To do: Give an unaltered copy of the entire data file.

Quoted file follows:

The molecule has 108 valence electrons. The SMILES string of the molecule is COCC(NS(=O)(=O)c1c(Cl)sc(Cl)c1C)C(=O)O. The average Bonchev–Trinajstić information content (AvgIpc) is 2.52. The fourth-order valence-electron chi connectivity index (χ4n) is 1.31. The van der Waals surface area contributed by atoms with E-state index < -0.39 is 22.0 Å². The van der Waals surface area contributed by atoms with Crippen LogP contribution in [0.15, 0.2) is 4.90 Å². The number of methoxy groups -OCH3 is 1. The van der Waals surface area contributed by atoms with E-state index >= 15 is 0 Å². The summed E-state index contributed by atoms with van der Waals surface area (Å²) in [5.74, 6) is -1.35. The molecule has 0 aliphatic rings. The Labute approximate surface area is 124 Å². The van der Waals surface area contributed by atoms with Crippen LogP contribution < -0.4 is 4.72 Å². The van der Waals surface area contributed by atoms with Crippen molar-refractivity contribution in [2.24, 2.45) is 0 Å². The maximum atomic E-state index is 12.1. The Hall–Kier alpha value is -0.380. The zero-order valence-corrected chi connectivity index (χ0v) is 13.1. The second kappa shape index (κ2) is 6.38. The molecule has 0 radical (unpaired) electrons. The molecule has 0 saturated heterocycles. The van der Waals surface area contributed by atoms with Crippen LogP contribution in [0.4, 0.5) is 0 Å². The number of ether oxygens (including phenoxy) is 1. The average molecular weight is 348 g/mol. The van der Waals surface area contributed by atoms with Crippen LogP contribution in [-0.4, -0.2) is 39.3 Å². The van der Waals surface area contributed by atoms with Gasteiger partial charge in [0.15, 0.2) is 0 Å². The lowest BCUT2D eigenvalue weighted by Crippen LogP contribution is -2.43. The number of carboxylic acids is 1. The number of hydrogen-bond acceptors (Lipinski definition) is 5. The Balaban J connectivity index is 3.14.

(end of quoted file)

The molecule has 108 valence electrons. The SMILES string of the molecule is COCC(NS(=O)(=O)c1c(Cl)sc(Cl)c1C)C(=O)O. The average Bonchev–Trinajstić information content (AvgIpc) is 2.52. The fourth-order valence-electron chi connectivity index (χ4n) is 1.31. The van der Waals surface area contributed by atoms with E-state index < -0.39 is 22.0 Å². The van der Waals surface area contributed by atoms with Crippen LogP contribution in [0.15, 0.2) is 4.90 Å². The number of methoxy groups -OCH3 is 1. The van der Waals surface area contributed by atoms with E-state index >= 15 is 0 Å². The summed E-state index contributed by atoms with van der Waals surface area (Å²) in [5.74, 6) is -1.35. The molecule has 0 aliphatic rings. The Labute approximate surface area is 124 Å². The van der Waals surface area contributed by atoms with Crippen LogP contribution < -0.4 is 4.72 Å². The van der Waals surface area contributed by atoms with Crippen molar-refractivity contribution in [2.24, 2.45) is 0 Å². The maximum atomic E-state index is 12.1. The Hall–Kier alpha value is -0.380. The zero-order valence-corrected chi connectivity index (χ0v) is 13.1. The second kappa shape index (κ2) is 6.38. The molecule has 0 radical (unpaired) electrons. The molecule has 0 saturated heterocycles. The van der Waals surface area contributed by atoms with Crippen LogP contribution in [0.4, 0.5) is 0 Å². The number of ether oxygens (including phenoxy) is 1. The average molecular weight is 348 g/mol. The van der Waals surface area contributed by atoms with Crippen LogP contribution in [-0.4, -0.2) is 39.3 Å². The van der Waals surface area contributed by atoms with Gasteiger partial charge in [0.15, 0.2) is 0 Å². The lowest BCUT2D eigenvalue weighted by Crippen LogP contribution is -2.43. The number of carboxylic acids is 1. The number of hydrogen-bond acceptors (Lipinski definition) is 5. The Balaban J connectivity index is 3.14.